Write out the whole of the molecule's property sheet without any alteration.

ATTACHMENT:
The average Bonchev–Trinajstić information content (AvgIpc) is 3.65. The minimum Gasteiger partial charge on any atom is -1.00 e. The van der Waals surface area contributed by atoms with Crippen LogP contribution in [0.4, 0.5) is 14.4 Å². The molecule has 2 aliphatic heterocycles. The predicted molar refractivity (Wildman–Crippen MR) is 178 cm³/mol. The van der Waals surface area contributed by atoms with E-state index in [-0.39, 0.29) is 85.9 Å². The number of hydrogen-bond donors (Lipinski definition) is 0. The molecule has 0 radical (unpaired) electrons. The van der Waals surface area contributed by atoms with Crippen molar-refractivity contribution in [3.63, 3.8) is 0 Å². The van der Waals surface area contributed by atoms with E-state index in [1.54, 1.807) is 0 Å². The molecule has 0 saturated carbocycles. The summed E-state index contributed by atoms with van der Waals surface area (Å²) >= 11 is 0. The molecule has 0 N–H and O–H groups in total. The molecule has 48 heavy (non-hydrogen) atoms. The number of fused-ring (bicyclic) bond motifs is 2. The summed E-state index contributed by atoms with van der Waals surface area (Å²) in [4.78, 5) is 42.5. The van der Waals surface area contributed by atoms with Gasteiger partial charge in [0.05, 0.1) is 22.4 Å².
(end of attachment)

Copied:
The average Bonchev–Trinajstić information content (AvgIpc) is 3.65. The minimum Gasteiger partial charge on any atom is -1.00 e. The van der Waals surface area contributed by atoms with Crippen LogP contribution in [0.4, 0.5) is 14.4 Å². The molecule has 2 aliphatic heterocycles. The predicted molar refractivity (Wildman–Crippen MR) is 178 cm³/mol. The van der Waals surface area contributed by atoms with E-state index in [-0.39, 0.29) is 85.9 Å². The number of hydrogen-bond donors (Lipinski definition) is 0. The molecule has 0 radical (unpaired) electrons. The van der Waals surface area contributed by atoms with Crippen molar-refractivity contribution in [3.63, 3.8) is 0 Å². The van der Waals surface area contributed by atoms with E-state index in [1.54, 1.807) is 0 Å². The molecule has 0 saturated carbocycles. The summed E-state index contributed by atoms with van der Waals surface area (Å²) >= 11 is 0. The molecule has 0 N–H and O–H groups in total. The molecule has 48 heavy (non-hydrogen) atoms. The number of fused-ring (bicyclic) bond motifs is 2. The summed E-state index contributed by atoms with van der Waals surface area (Å²) in [4.78, 5) is 42.5. The van der Waals surface area contributed by atoms with Gasteiger partial charge in [0.05, 0.1) is 22.4 Å².